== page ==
From: Johan Nilsson (r.johan.nilsson_at_[hidden])
Date: 2007-02-09 03:49:54
Dean Michael Berris wrote:
> So the real answer to the question is that nothing actually stops you
> from using the BOOST_CHECK or BOOST_REQUIRE macros in Boost.Test --
> I'm just looking to provide an alternative interface to defining
> specifications not only in Unit Tests, but also in different parts of
> the code. The goal really of the interface is for a novel "more
> English like" way of defining specifications, where it is explicit
> what the value being inspected is and what the expected behavior is.
Just my 0.02EUR (I've only previously glanced at the concept of BDD):
- For end users writing acceptance tests (which is part of the ultimate
goal, I guess) this still does not resemble English enough.
- For developers writing unit tests, this is too verbose (might admittedly
just be due to old habits). IMHO, it's easier to name the tests aptly, and
keep the tests short and sweet.
- For C++, its hard to get enough context out of such a test failure; the
file + line needed to quickly locate the point of failure is unavailable
(which is extremly useful when you're working in an IDE and can simply click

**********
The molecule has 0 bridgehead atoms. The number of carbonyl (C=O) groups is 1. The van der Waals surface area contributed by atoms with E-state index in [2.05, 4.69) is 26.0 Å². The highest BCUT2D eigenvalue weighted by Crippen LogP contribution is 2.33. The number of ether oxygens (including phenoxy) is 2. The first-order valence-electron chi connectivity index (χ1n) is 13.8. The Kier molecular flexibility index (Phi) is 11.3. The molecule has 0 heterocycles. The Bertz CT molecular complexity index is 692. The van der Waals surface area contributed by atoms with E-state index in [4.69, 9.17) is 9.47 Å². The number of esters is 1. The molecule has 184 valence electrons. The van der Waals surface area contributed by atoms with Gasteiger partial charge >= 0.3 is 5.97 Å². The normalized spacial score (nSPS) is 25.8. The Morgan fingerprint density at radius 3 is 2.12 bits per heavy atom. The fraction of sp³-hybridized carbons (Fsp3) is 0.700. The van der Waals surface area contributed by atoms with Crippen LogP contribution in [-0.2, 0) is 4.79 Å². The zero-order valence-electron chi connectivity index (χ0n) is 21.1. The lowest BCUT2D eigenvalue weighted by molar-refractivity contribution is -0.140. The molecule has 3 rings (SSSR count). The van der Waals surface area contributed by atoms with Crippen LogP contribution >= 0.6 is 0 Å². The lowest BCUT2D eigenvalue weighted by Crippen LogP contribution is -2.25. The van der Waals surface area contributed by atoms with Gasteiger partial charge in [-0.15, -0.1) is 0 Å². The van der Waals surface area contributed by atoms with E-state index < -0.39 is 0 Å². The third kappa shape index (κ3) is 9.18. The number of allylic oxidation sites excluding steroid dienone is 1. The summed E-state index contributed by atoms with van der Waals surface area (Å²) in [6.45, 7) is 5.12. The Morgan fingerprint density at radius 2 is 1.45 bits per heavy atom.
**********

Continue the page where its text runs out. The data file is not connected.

the failure output to get to the exact location of the failure).
- In general, I think that BDD needs to mature a bit more before
incorporating the concept into Boost. It should be a good idea to see in
what direction the acceptance wind in the general developer/tester community
is blowing. For the moment, it feels more like an interesting experiment
which _might_ be successful. IMHO, of course.
- Why not continue to develop your library for a while outside of Boost,
building upon the Boost libraries such as Boost.Test and make it available
separately for the time being? Docs, docs ...
Sorry if I'm saying things that have already been said - I didn't read
through all of the posts in this thread.
(As a rather funny sidenote, my respected coworker has always used the
letters BDD as an acronym for "Brain-Dead Design". No offence meant.)